Dumba proved to be his own worst enemy at points during the tumultuous campaign.
"In mid-November he really started to struggle," said Rebels head coach and general manager Jesse Wallin. "We had a few players go down with injuries and Matty is one of those guys who wants to make a difference every time he's on the ice. He just tried to take everything on his own shoulders and do too much, forcing plays, rushing the puck when he didn't need to and really pressing the play as opposed to letting it come to him."
The hard-hitting teenager from Calgary was eventually able to get back on track thanks to his team's sports psychologist, Derek Robinson.
MASTERING THE MENTAL GAME
"He helped me a lot," said Dumba, who is expected to be a first-round pick at the NHL draft on Friday. "I'm an intense guy. I like to please everyone. He wanted me to relax and focus on school, my family and let other stuff come and go. He told me to enjoy it, lay back and watch TV and hang out with the boys and just enjoy this whole experience I'm going through as a 17-year-old."
Players on the Rebels don't have to talk to Robinson, but Dumba recognized how important it was to have a clear mind on the ice.
"I chose to do it to help with my game mentally. It's a huge part of the game. It's probably 50% physical and 50% mental. You have to be able to channel both and have them work together. That's what the great players do."
"The mental side of the game is so important in this day and age with the parity among players," said Wallin. "Everybody trains, everybody has developmental opportunities through the summer and through NHL teams and everything else. The mental side of the game is such a huge component and yet it may be the most under-utilized."
Dumba was emotional in the moments after he was cut by Team Canada in December. Voice cracking he insisted he expected to make the team despite being among the few draft-eligible players at the tryout.
Dumba did earn positive reviews from the Canadian coaching staff, but there were simply too many more experienced players to choose from. Among those who liked what they saw at the selection camp was Wallin.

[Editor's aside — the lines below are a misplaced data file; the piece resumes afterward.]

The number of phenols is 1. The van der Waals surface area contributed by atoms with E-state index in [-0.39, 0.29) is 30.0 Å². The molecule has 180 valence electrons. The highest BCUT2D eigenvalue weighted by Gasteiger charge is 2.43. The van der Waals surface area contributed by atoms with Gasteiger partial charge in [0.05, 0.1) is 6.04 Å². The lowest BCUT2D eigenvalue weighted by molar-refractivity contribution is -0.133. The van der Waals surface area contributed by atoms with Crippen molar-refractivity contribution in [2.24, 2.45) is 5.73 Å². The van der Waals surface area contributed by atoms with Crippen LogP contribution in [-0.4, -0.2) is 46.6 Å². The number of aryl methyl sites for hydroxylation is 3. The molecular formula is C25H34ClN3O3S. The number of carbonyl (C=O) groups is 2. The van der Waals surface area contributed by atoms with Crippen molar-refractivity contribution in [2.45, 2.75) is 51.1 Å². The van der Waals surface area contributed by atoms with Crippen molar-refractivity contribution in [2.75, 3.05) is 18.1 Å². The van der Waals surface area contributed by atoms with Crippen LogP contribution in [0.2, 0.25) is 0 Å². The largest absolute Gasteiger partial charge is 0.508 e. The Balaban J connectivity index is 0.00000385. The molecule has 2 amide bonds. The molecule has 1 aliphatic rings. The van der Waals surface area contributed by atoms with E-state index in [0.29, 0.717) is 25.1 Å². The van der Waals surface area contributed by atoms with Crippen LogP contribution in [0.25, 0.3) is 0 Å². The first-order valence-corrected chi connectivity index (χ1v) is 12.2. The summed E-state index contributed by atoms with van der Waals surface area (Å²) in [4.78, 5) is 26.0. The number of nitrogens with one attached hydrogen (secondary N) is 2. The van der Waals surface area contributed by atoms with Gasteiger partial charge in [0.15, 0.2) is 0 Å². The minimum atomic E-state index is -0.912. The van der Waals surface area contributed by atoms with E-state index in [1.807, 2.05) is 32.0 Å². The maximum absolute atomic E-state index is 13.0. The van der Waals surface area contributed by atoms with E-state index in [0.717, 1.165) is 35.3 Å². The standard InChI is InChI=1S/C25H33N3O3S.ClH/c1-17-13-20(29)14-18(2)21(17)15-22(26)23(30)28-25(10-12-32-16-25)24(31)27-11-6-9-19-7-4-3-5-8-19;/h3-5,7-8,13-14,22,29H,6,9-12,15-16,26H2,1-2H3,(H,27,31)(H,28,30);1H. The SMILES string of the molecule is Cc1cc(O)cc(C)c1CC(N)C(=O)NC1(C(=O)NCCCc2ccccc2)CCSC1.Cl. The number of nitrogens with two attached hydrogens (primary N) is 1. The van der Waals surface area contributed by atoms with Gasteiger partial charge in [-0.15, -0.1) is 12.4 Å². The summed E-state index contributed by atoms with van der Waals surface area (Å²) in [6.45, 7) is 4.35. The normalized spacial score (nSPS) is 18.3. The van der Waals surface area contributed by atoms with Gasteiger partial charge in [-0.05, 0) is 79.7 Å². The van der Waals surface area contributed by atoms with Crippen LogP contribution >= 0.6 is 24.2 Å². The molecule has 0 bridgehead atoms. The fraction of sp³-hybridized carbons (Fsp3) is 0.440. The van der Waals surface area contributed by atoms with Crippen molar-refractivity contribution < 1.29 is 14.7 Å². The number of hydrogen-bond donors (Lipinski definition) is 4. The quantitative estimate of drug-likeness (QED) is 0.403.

"I watched him play one game down there and I thought he was outstanding," said Wallin, a defenceman who twice played for Canada at the world junior event winning gold in 1997. "It was one of the best games I'd seen him play in six weeks. I really think the biggest part of that was that he got out there with guys who were the top players in our country and they were all a year or two older than he was and he realized he had to keep it simple in order to survive and he did."
GETTING BACK ON TRACK
But Dumba initially failed to gain momentum from the strong camp showing.
"When he came back to Red Deer he was wound up and wanted to prove everybody wrong and he went, kind of, right back into that trying-to-do-too-much mode," said Wallin.
"We lost three defenceman for the season at the start of January and he really had to simplify his game just because of the sheer number of minutes he had to play and I think when he simplified his game it started to come back to him."
Dumba helped the Rebels make a playoff run, which came up just short.
"In Red Deer, if anybody watched our season, it was tough," said Dumba. "We went through a lot as a team with a ton of injuries, more than 300 man games lost. That's not an excuse by any means it's just a fact. It's tough to play like that, but it's a real testament to our team how we battled out of that situation and made a playoff push."
Dumba openly talks about his relationship with Robinson and how it was beneficial. And while some players are hesitant to speak candidly about using a sports psychologist it's really not a big surprise that Dumba would be forthcoming.
"I'm a guy who likes to talk," Dumba said with a laugh during the NHL combine earlier this month.
And that's another reason why he may be an attractive pick for teams at the draft in Pittsburgh.
"At the top of the list would be his personality," said Wallin when asked what is most impressive about the young blueliner. "He's a great kid, very outgoing, has a real genuine passion for the game. He brings a lot of energy to the rink and he plays with a lot of energy, a lot of passion.
"He's one of those guys you genuinely enjoy being around."
Edited by Pekka Rinne, 18 June 2012 - 01:56 PM.